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PostPath is best known as a drop-in replacement for Microsoft Exchange. Unlike other would-be Exchange competitors Scalix and Lotus Domino/Notes, which use a Outlook-compatible Mail Application Programming Interface (MAPI) on the client PC, PostPath actually reverse-engineered Microsoft's MAPI and Active Directory (AD) protocols. This means that, from the network and Windows PC's viewpoint, PostPath actually appears to be an Exchange server.
While PostPath is the only Exchange challenger that has used reverse-engineering to challenge Microsoft, its approach may be adopted by other open source companies. When the European Commission forced Microsoft to open up the Common Internet File System (CIFS) and AD protocols, it also forced the company to open up the MAPI protocols.
An open source project called OpenChange is now working with Samba using this information to build open source implementations of Microsoft Exchange Server and Exchange protocols. No commercial open source business is currently following up on OpenChange's efforts, though, according to Sarah Radicati, CEO of The Radicati Group.
With PostPath's software, Cisco plans on extending the email and calendar functionality of its software-as-a-service (SaaS)-based WebEx collaborative platform, which already incorporates instant messaging, voice, video, data, document management, and Web 2.0 applications. Specifically, "The acquisition of PostPath complements our strategy to develop an integrated collaboration platform designed for how we work today and into the future, providing real productivity gains and a more satisfying user experience," says Doug Dennerline, Cisco's senior vice president of the Collaboration Software Group, in a statement.
If that sounds like a challenge to Microsoft and Exchange -- which, according to a recent Ferris Research survey has a business email market share of 65% -- it is. According to a highly placed source at Cisco, "We have been unhappy with Microsoft for some time before the release of Exchange 2007, which included VoIP (Voice over Internet Protocol) in its Unified Messaging suite. It was time to offer our customers an alternative." Cisco had long been a VoIP leader using the Session Initiation Protocol (SIP), which Exchange 2007 also now supports.
Cisco CEO John Chambers said, during Cisco's last quarterly report, "If you think about what we're going to do, we usually acquire ... when we move into new markets that we do not have the expertise for the product segments in." At the same time, the PostPath deal does fit in well with Cisco's existing WebEx Connect collaboration platform. Cisco was quick to make this very point in its announcement of the deal.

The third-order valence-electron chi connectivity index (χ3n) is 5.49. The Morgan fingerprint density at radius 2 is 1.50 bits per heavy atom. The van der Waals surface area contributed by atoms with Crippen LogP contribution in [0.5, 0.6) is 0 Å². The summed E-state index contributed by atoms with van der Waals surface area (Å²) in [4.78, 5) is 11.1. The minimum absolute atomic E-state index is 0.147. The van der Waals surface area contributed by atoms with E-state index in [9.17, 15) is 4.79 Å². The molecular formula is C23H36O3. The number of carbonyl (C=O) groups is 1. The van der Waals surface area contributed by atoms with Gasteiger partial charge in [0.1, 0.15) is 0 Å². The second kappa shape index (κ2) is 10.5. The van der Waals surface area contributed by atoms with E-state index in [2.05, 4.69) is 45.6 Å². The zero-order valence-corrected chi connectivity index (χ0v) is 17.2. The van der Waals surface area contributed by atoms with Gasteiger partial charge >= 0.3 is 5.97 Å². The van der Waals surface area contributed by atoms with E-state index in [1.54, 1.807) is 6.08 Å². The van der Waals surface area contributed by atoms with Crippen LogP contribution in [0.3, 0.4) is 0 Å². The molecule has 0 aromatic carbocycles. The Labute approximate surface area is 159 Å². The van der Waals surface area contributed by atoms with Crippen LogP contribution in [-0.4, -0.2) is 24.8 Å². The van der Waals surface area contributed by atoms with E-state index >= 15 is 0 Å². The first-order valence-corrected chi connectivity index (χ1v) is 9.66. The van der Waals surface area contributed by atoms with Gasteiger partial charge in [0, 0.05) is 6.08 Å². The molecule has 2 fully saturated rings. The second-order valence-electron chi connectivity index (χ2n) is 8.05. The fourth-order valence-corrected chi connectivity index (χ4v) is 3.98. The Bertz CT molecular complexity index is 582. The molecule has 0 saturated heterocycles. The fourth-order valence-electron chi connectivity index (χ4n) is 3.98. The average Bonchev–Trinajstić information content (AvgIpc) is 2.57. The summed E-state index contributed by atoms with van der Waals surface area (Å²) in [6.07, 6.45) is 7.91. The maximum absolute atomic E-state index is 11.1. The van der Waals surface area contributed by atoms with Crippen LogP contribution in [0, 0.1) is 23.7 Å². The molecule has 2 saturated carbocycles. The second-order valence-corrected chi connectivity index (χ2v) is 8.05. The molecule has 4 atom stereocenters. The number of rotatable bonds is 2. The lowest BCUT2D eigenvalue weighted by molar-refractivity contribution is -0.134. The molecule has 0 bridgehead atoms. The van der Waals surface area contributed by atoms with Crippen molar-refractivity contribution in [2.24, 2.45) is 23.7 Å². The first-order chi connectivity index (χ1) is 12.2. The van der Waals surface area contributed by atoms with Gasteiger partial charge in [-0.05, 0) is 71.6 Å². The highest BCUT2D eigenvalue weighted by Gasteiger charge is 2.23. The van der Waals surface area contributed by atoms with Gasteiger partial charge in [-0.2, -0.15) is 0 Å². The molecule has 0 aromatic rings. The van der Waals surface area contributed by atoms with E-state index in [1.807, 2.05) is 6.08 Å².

Cisco watchers had been hoping that Chambers would start buying again, since it is widely believed that he would only OK any new Cisco acquisitions if he believed the market had finally bottomed out.
Ferris Research analyst Richi Jennings thinks Cisco made a great deal. Jennings says, "Once again, Cisco makes a sound investment in an email technology vendor, just like it did with IronPort," an email security appliance provider.
As for PostPath, Jennings says, "These are the clever guys who reverse-engineered the Exchange client protocol, MAPI/RPC, and the related on-the-wire details needed to make a vanilla install of Outlook talk to a non-Exchange mail server with full fidelity. Impressive stuff. Of all the other Exchange alternatives, PostPath has the most interesting architecture. And I say that as one who has years emotionally invested in the OpenMail technology" -- which served as the foundation for Scalix.
Looking at the deal itself, Jennings opines, "I think Cisco fell out of love with Microsoft a while back. Something to do with VoIP support in Exchange and how Cisco thought it was Microsoft's partner but it turned out that Microsoft was competing with them. Nothing familiar there at all...."
As for what Cisco plans, Jennings says, "Sounds like Cisco wants to offer SaaS collaboration, based on PostPath and WebEx. Whoever said the email world has become dull and uninteresting?"
Cisco will pay approximately $215 million in exchange for PostPath's shares. The acquisition is expected to be completed in Cisco's first quarter of fiscal year 2009. Upon completion of the acquisition, PostPath employees will become part of the Cisco Collaboration Software Group.
Steven J. Vaughan-Nichols has been writing about technology and the business of technology since CP/M-80 was the operating system of choice for PCs and 2BSD Unix was what the cool kids used on their computers.